How Irrational Are Voters?
Some interesting press about a very interesting new book by Bryan Caplan, an economics professor at George Mason University: The Myth of the Rational Voter: Why Democracies Choose Bad Policies.
The New York Times Magazine gives it a once-over, summing up its message thusly:
Bryan Caplan, an economist at George Mason University, has attracted notice for raising a pointed question: Do voters have any idea what they are doing?….Caplan argues that "voters are worse than ignorant; they are, in a word, irrational — and vote accordingly." Caplan's complaint is not that special-interest groups might subvert the will of the people, or that government might ignore the will of the people. He objects to the will of the people itself.
In defending democracy, theorists of public choice sometimes invoke what they call "the miracle of aggregation." It might seem obvious that few voters fully understand the intricacies of, say, single-payer universal health care. (I certainly don't.) But imagine, Caplan writes, that just 1 percent of voters are fully informed and the other 99 percent are so ignorant that they vote at random. In a campaign between two candidates, one of whom has an excellent health care plan and the other a horrible plan, the candidates evenly split the ignorant voters' ballots. Since all the well-informed voters opt for the candidate with the good health care plan, she wins. Thus, even in a democracy composed almost exclusively of the ignorant, we achieve first-rate health care.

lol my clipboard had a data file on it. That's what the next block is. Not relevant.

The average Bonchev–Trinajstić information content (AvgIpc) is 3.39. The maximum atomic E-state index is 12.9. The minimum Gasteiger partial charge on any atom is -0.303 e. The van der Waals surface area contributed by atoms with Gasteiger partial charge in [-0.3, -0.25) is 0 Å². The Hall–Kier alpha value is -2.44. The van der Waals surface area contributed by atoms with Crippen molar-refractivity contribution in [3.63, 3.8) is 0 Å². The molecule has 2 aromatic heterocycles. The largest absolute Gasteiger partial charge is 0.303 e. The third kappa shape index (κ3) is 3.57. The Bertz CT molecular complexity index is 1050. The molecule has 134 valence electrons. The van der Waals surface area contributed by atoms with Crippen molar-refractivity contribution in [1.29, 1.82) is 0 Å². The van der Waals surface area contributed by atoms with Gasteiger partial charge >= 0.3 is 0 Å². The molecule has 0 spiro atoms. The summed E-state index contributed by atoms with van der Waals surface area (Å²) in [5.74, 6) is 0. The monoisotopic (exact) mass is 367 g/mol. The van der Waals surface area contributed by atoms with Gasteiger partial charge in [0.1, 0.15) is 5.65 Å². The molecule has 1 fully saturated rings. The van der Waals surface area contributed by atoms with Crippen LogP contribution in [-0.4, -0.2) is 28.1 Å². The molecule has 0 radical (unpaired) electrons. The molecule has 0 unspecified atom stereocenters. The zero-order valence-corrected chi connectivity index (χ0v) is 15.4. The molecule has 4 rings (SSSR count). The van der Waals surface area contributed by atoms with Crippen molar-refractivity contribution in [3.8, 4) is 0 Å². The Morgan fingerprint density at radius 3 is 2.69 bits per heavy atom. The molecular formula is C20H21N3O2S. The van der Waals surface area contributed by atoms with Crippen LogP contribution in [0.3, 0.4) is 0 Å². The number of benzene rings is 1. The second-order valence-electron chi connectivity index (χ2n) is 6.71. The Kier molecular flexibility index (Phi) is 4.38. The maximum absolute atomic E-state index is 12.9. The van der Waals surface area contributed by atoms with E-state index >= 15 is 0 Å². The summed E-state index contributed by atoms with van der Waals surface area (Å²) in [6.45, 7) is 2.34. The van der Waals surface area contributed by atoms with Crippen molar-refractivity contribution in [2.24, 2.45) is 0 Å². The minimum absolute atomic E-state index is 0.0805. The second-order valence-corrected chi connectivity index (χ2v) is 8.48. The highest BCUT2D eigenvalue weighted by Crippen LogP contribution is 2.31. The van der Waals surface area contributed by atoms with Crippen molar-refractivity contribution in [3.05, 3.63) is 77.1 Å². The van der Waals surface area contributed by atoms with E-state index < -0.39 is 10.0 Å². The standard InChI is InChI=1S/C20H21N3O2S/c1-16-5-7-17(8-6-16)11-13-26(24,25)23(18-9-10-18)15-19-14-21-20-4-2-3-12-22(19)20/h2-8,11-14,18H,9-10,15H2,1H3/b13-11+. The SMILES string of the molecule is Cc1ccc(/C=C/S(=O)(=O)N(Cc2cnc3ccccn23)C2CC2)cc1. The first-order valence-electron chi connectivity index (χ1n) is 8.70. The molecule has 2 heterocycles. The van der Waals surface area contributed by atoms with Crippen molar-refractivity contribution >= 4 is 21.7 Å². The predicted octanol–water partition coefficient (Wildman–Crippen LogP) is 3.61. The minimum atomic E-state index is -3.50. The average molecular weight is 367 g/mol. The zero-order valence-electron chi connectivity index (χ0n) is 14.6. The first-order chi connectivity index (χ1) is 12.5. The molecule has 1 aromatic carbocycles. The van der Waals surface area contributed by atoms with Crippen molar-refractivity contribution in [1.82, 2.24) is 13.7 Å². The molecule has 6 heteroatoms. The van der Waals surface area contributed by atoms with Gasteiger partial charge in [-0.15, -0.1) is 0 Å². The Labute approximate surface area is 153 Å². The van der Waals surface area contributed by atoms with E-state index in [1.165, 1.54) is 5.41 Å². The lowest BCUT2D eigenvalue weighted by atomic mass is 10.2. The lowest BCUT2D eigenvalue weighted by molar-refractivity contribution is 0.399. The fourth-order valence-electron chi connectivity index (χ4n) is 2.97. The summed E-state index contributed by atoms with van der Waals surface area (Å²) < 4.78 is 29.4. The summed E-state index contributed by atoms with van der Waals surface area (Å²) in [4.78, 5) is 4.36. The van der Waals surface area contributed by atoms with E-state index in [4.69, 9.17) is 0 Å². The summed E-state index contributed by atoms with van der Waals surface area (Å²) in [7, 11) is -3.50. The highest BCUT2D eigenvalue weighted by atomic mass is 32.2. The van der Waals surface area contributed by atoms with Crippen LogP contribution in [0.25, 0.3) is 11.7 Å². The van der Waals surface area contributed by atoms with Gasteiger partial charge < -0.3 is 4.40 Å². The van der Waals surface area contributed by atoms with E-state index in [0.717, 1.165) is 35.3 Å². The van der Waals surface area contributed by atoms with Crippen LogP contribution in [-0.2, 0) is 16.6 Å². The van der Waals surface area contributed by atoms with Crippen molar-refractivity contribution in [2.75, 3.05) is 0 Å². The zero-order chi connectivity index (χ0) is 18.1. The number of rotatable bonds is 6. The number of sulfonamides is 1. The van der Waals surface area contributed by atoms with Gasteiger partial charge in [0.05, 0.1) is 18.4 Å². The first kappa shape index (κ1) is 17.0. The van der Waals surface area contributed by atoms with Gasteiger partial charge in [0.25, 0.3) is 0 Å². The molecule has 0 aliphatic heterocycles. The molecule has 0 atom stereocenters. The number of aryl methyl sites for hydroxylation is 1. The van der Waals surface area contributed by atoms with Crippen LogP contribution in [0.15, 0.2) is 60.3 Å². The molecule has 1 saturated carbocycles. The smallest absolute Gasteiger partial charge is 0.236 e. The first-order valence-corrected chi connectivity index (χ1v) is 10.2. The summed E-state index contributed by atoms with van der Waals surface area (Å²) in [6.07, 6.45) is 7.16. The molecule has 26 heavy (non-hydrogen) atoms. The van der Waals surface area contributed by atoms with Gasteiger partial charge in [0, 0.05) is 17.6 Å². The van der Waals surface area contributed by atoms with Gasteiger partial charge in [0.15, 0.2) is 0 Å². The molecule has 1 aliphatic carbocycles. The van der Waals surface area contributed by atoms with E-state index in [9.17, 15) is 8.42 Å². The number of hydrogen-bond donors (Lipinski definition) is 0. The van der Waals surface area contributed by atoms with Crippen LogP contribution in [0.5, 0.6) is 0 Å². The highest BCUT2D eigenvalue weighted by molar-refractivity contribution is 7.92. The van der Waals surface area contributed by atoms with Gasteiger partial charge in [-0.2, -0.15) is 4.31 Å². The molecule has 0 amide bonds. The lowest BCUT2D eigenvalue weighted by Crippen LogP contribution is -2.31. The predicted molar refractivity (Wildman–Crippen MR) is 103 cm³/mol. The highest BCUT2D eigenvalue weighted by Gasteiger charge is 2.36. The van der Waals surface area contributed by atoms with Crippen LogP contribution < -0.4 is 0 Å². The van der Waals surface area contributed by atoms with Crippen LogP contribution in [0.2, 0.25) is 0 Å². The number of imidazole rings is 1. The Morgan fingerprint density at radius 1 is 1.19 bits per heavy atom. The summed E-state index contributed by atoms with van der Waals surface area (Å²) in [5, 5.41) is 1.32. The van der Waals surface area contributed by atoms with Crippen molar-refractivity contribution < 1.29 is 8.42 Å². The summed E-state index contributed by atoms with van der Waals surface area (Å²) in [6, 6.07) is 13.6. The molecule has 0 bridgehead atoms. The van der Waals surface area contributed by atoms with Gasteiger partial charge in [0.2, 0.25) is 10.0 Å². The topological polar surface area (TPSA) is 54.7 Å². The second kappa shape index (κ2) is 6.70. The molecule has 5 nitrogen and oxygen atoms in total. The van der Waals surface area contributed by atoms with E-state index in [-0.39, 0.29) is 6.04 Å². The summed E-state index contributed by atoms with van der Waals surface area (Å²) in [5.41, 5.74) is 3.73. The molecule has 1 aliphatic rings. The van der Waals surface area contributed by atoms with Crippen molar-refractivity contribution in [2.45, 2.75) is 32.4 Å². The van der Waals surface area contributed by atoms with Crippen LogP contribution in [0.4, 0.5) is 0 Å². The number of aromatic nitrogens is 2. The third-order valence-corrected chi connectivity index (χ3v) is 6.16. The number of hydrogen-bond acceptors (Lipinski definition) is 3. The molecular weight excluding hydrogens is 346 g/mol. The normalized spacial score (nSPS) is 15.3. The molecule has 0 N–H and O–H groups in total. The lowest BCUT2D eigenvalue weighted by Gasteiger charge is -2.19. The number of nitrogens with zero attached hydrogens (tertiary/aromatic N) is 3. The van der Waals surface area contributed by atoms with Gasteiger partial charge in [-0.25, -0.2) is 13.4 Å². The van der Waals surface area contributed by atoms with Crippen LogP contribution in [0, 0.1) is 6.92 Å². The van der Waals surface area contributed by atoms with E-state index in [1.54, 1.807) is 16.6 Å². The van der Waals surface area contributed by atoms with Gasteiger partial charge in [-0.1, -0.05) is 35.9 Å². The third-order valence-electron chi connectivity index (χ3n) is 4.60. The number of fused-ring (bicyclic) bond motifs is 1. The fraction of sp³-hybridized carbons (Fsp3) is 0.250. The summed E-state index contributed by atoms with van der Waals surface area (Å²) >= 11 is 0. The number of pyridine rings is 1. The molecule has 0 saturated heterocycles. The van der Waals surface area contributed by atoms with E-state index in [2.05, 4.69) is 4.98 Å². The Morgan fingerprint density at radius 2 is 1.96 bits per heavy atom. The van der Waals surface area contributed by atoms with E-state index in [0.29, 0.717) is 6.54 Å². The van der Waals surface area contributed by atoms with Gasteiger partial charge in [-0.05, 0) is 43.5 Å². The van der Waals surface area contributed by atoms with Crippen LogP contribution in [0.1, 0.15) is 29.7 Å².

The hitch, as Caplan points out, is that this miracle of aggregation works only if the errors are random. When that's the case, the thousands of ill-informed votes in favor of the bad health plan are canceled out by thousands of equally ignorant votes in favor of the good plan. But Caplan argues that in the real world, voters make systematic mistakes about economic policy — and probably other policy issues too.
The Times' author Gary J. Bass misses one of the book's most interesting ideas: the principle of "rational irrationality." This goes beyond the standard public choice concept of "rational ignorance" (where voters aren't educated on policy because it doesn't pay off personally for them to be so) to point out that, since people get some pleasure out of certain irrational beliefs, and in a voting process in which we have almost zero chance of affecting the outcome it doesn't particularly cost us anything to indulge them, people have economically sound reasons to not bother being rational when they vote. Indeed, they don't bother doing so, he maintains (with scads of evidence) in his book. I first referred to this concept of Caplan's in the pages of reason in this May 2003 review essay about public opinion research and democracy.
A review of Caplan's book in the lefty mag In These Times is in many ways a more thorough explanation of what Caplan has to say (author Christopher Hayes does understand and explain the centrality of "rational irrationality" to Caplan's thesis) and, despite ideological differences, gives some kudos:
It's tempting to dismiss Caplan's thesis out of hand, because it's so self-consciously "provocative" and because he's translating an old discredited anti-democratic argument into the jargon of econocentric elite-speak. But if you support democracy, you must confront the fact that voters can often be stunningly under-informed and that majoritarianism run amok can lead to persecution, hatred and injustice. Reading Caplan's book, then, is both bracing and necessary because it forces the reader to stare into the abyss—an abyss the author seems only too happy to jump into.
Caplan blogs at Econlog. He contributed to a reason interview roundtable on the Federal Reserve in our November 2006 issue.